Lisa Kennelly from Fishbrain (www.fishbrain.com), the social networking app for people who love to fish, comments on the reasons why fishing is good for your mental health:
It improves focus
Fishing takes a lot of focus. When you catch a fish and reel it in, there’s no space to think about anything else. Focussing on one thing at a time is incredibly relaxing as you have a chance to put down all the plates you’re spinning!
It creates a connection with nature
Recently, a study from the Canal and River Trust revealed that GPs are prescribing canal walks to ease depression, with the proximity to water being a key factor. Nature plays an integral part in fishing, and any angler will tell you that being near the water is a great way to relax.
It provides time to bond with those around you
Taking friends and family fishing provides a chance to reconnect away from all the distractions of modern life. Spending time with those around us is key to mental wellbeing as it can help stave off loneliness, anxiety, and depression.
It improves self-esteem
Fishing is a great way to set personal goals and achieve them. Even if you have a day with no catches, realising that you are capable of mastering a skill and relying on yourself to make it a success is a great boost for your self-esteem.
It improves your analytical skills
Regularly pinpointing the best places to fish and spotting problems ahead of time will improve your analytical skills. Exercising your grey matter is great for your mental health, and your critical thinking skills can even make a difference in your working life.
It gives you time out from the real world
Fishing is a great way to detach from the day-to-day. Quietly sitting and stopping the clocks is allows you to concentrate on yourself. This form of meditation is great for introspection and your overall mental health.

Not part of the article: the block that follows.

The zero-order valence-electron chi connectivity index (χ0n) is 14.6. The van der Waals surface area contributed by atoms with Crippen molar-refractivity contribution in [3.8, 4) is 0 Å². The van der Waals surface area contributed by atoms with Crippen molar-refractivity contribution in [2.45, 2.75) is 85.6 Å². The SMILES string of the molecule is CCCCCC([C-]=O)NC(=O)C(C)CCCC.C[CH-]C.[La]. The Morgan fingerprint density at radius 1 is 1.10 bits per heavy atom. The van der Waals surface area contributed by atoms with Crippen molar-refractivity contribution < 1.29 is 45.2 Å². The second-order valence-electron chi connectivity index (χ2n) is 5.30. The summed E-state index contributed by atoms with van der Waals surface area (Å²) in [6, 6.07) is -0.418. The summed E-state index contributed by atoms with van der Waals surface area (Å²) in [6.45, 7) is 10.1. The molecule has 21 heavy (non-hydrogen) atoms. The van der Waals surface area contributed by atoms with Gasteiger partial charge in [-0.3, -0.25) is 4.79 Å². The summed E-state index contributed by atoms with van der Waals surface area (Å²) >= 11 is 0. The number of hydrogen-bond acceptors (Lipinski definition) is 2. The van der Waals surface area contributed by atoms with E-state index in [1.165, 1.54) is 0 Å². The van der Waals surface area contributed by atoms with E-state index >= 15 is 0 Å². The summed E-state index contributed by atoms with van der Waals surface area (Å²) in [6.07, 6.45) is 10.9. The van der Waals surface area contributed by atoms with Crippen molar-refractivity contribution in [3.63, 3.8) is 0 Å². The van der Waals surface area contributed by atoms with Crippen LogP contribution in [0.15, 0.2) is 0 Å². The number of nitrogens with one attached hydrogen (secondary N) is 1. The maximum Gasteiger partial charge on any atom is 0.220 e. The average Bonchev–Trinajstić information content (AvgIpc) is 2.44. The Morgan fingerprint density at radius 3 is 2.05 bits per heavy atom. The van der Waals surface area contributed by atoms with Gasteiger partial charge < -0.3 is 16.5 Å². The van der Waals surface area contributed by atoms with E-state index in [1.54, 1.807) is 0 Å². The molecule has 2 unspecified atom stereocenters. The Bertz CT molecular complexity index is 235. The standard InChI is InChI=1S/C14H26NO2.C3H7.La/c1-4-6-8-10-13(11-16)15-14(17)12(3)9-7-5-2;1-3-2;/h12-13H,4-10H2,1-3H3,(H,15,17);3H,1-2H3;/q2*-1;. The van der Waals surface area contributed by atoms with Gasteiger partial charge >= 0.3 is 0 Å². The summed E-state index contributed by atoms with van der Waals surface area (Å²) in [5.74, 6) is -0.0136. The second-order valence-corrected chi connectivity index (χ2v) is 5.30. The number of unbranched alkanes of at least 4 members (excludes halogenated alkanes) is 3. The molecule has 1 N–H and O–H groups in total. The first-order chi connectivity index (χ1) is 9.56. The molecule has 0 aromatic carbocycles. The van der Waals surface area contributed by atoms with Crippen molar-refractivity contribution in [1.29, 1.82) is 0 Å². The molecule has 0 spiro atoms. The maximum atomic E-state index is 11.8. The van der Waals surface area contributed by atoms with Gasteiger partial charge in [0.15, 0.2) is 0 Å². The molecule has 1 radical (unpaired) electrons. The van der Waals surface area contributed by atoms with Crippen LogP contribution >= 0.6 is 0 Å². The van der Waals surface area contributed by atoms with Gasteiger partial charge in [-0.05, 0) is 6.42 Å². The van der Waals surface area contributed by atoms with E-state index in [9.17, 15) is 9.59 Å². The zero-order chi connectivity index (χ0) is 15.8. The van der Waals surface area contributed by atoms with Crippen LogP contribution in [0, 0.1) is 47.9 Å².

It ups your Vitamin D levels
Spending time fishing is a great way to get outdoors and increase the levels of Vitamin D in your system. In fact, research from the American Journal of Geriatric Psychiatry shows that the more vitamin D you get, the less likely you are to experience depression.
It counteracts noise pollution
Finding a quiet moment is difficult in our modern world, but fishing is a perfect way to cut through the noise. According to the University of Michigan, the brain can restore its cognitive resources when focusing on ‘soft’ fascinations with lower levels of sensory input that usual.
It’s a source of exercise
Whether you’re wading through rivers or casting, fishing is a great way to burn calories and this can have a positive effect on mental health. According to the University of Nebraska, exercise has been proven to reduce anxiety and depression by improving cognitive function.
It encourages travel
In 2014, a study by Cornell University showed that the anticipation of a trip substantially increases your levels of happiness. With fishing giving you the perfect reason to discover new parts of the world, the mental health benefits of this sport begin even ahead of your trip away.